"Homegrown, radicalized Islamists have set off bombs in Madrid and London; could it happen here? Given rising anxiety about the possible alienation of American Muslims, a readable book offering a responsible yet sympathetic profile of that community should be welcomed. Five years after 9/11, Geneive Abdo, who has reported skillfully on Islamism in Egypt and Iran, has produced just such a book.
Her reporting shows that Muslim immigrants have much in common with Americans from other lands and cultures. Traditional Muslims arriving from the Middle East and South Asia fear that their children will succumb to the allure of big-city life and abandon the faith. Such newcomers are embracing the same strategies adopted by Jewish immigrants a century ago: setting up religious schools, charities and houses of worship that double as community centers."
—Steven Simon, The Washington Post, senior fellow at the Council on Foreign Relations, co-author of "The Age of Sacred Terror" and "The Next Attack."
"Honest, perceptive, and nuanced.... Introduces a Muslim community that is both an American immigration success story and a population struggling to define itself under unprecedented circumstances."
Christian Science Monitor
My fellow American Muslims . . .
The New Statesman, Andrew Stephen
Published 05 July 2007
Muslims living in the US enjoy a better life than those in Britain, says new research. Can Bush teach Brown a lesson?
By no means all commentators and experts on Islam, in fact, believe that the Pew study is an accurate reflection of the situation here. Geneive Abdo, a US-born Maronite Christian of Lebanese origin who is author of the acclaimed Mecca and Main Street: Muslim Life in America After 9/11 - tells me Pew makes "false comparisons" between the US and Europe. She also estimates the Muslim population of the US to be six million.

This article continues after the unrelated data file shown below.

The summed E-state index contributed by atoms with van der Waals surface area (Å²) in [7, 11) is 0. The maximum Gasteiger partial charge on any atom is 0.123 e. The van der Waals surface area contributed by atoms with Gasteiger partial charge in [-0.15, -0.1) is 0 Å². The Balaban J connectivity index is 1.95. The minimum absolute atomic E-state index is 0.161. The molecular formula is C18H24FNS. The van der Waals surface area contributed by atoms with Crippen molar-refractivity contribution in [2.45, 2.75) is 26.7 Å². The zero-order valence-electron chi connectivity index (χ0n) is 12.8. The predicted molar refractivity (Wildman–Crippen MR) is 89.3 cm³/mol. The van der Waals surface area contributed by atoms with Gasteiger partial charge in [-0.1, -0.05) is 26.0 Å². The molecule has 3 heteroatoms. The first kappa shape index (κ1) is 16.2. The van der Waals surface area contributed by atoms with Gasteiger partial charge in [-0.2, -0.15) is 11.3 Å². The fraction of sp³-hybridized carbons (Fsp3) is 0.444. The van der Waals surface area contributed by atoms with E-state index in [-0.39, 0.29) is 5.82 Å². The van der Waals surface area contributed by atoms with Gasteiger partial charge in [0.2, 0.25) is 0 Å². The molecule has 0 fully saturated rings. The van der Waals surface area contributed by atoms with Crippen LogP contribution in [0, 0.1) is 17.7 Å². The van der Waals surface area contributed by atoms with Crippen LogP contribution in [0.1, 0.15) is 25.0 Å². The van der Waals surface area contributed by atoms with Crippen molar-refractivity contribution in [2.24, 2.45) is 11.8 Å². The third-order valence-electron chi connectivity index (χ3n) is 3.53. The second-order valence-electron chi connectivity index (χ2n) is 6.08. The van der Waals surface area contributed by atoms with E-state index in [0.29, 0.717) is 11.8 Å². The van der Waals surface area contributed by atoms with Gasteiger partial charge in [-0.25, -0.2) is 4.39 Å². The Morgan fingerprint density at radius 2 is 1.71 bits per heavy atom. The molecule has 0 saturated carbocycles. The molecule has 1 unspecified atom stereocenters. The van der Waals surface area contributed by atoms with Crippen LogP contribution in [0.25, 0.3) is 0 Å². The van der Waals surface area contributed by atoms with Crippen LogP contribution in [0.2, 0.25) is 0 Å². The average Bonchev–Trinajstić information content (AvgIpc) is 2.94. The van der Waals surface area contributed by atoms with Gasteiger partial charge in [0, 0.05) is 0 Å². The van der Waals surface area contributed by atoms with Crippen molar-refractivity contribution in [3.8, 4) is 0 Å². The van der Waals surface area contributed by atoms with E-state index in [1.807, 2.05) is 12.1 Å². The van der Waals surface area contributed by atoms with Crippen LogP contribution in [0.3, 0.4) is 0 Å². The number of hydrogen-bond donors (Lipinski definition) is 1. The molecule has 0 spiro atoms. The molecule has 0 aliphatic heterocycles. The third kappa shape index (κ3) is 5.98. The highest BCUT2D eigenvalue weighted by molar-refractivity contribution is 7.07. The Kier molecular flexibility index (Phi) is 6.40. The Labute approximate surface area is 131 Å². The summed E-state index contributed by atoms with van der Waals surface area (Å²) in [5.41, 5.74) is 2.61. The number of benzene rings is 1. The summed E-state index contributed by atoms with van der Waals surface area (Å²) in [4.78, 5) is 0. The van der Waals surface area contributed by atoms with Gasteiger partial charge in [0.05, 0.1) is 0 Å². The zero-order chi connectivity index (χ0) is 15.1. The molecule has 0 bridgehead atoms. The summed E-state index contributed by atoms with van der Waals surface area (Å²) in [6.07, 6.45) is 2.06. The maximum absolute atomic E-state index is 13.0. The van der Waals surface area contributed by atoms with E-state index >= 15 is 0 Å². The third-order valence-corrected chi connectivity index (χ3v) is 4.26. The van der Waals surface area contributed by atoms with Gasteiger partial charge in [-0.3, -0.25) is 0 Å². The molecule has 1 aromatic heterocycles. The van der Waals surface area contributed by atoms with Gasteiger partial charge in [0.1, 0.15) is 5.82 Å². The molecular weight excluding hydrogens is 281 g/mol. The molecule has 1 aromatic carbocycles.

"You can't compare Muslims in different cultures and from different ethnic backgrounds," she says. In her book, Abdo paints Islam in the United States as an "enclave culture", a religious community that sees itself as beleaguered, and is thus divided - between men and women, us and them, genuine Muslims and ersatz believers, and so on.
The result, she concludes, is that a post-9/11, more religious Islamic population in the US is accelerating towards alienation and separatism from mainstream America - "a people apart", in her words. The Pew study reflects American wishful thinking, she suggests, that "Europe" is getting everything wrong while America is doing everything right.
New Books Look at Muslim Life
by Andrea Useem, Religion BookLine -- Publishers Weekly, 2/28/2007
Islam means peace, right? That's what many American Muslims insisted, when microphones were thrust in front of them after 9/11. No, Islam is inherently violent, shot
Geneive Abdo, also a journalist, told RBL she wrote Mecca and Main Street: Muslim Life in America After 9/11 (Oxford, Sept.) to fill a gap in the literature about Islam in America. "Most of what is written about it comes from the 1990s. The whole community has changed dramatically since 9/11," she said.
Bypassing secular Muslims, whom Abdo says many Americans wrongly focus on, Abdo looks at the lives of young, religious Muslims. She argues that the harassment and hostility American Muslims have faced since 9/11 has driven young people to embrace Islam as their primary identity—a move she says parallels trends among Muslims U.S.
"Geneive Abdo’s work captures in great detail the
immense hardships Muslim face in the post-September-11th